Former leader of the radical South African left, Julius Malema, was unsurprisingly reappointed on Saturday night at the head of his party, the Combatants for Economic Freedom (EFF), meeting in Congress in Johannesburg.
“For the position of president, it is Mr. Julius Malema,” Terry Tselane, a private company official in charge of organizing the election, told the 3,000 party delegates.
Aged 38, Mr. Malema founded the EFF in 2013 after his ouster from the ruling African National Congress (ANC).
We represent the poor and oppressed here.
Still wearing his red beret as “commander in chief” of the movement, he presents himself as the defender of the poorest and advocates the redistribution of wealth for the benefit of the country’s black majority, whose situation has improved little a quarter of a century after the fall of apartheid.
His anti-capitalist and willingly anti-White rhetoric, particularly in favour of expropriation without compensation of land held in majority by the white minority, has led to multiple lawsuits.
In last May’s general elections, the EFF won nearly 11% of the vote, a significant increase over the previous election, and increased the number of its members in the Cape Town Parliament from 25 to 44.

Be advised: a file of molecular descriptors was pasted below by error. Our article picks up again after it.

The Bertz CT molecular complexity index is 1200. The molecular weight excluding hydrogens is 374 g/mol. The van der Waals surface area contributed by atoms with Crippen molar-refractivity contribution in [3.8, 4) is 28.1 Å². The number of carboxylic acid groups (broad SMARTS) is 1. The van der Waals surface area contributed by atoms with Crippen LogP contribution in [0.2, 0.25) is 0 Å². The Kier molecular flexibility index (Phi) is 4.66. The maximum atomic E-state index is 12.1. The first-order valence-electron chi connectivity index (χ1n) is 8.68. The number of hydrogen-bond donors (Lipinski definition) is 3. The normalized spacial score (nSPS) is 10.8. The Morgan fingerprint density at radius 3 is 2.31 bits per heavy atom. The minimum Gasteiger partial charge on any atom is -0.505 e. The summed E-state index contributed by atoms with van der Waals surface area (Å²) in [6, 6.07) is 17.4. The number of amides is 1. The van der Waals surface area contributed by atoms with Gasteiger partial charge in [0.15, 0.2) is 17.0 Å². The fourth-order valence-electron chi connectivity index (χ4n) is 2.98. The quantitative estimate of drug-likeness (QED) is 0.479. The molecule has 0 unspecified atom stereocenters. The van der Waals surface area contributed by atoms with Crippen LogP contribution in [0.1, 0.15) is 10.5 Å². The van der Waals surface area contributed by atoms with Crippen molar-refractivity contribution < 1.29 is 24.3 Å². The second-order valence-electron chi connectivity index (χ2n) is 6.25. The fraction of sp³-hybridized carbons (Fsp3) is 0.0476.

“We represent the poor and oppressed here,” Julius Malema reaffirmed on Saturday by opening his party’s congress.
“The scars of colonialism and apartheid are still there. The failure to change the property structures in our economy and return the land to our people has resulted in our people having political rights, but no economic freedom,” he said to applause.
The EFF congress – the second in its young history – is disrupted by a controversy arising from its refusal to accredit several local media, including the online news website Daily Maverick, which published several articles accusing party leaders of embezzlement.
“No other party in post-apartheid South Africa has been considered as much of an enemy of society as the EFF,” Malema lamented in the gallery, denying the corruption charges as “a storm in a glass of water.
In solidarity with the banned media, the news channel eNCA has decided to suspend its coverage of the congress.
“Good riddance,” the EFF reacted in a statement.